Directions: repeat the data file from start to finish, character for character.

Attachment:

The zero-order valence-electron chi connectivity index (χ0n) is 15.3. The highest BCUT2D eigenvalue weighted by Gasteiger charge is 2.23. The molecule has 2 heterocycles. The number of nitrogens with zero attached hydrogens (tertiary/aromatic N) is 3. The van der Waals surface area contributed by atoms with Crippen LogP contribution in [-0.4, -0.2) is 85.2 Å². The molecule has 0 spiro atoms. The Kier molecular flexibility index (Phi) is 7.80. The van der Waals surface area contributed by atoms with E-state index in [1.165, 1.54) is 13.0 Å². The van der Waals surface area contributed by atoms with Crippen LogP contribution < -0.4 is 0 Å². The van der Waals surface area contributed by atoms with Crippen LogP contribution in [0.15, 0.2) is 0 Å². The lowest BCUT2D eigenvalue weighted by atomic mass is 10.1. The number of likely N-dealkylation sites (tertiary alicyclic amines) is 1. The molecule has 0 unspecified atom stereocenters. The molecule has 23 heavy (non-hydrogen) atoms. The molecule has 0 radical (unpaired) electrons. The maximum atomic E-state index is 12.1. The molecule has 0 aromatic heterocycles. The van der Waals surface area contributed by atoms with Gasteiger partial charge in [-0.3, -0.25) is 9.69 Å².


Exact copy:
The zero-order valence-electron chi connectivity index (χ0n) is 15.3. The highest BCUT2D eigenvalue weighted by Gasteiger charge is 2.23. The molecule has 2 heterocycles. The number of nitrogens with zero attached hydrogens (tertiary/aromatic N) is 3. The van der Waals surface area contributed by atoms with Crippen LogP contribution in [-0.4, -0.2) is 85.2 Å². The molecule has 0 spiro atoms. The Kier molecular flexibility index (Phi) is 7.80. The van der Waals surface area contributed by atoms with E-state index in [1.165, 1.54) is 13.0 Å². The van der Waals surface area contributed by atoms with Crippen LogP contribution < -0.4 is 0 Å². The van der Waals surface area contributed by atoms with Crippen LogP contribution in [0.15, 0.2) is 0 Å². The lowest BCUT2D eigenvalue weighted by atomic mass is 10.1. The number of likely N-dealkylation sites (tertiary alicyclic amines) is 1. The molecule has 0 unspecified atom stereocenters. The molecule has 23 heavy (non-hydrogen) atoms. The molecule has 0 radical (unpaired) electrons. The maximum atomic E-state index is 12.1. The molecule has 0 aromatic heterocycles. The van der Waals surface area contributed by atoms with Gasteiger partial charge in [-0.3, -0.25) is 9.69 Å².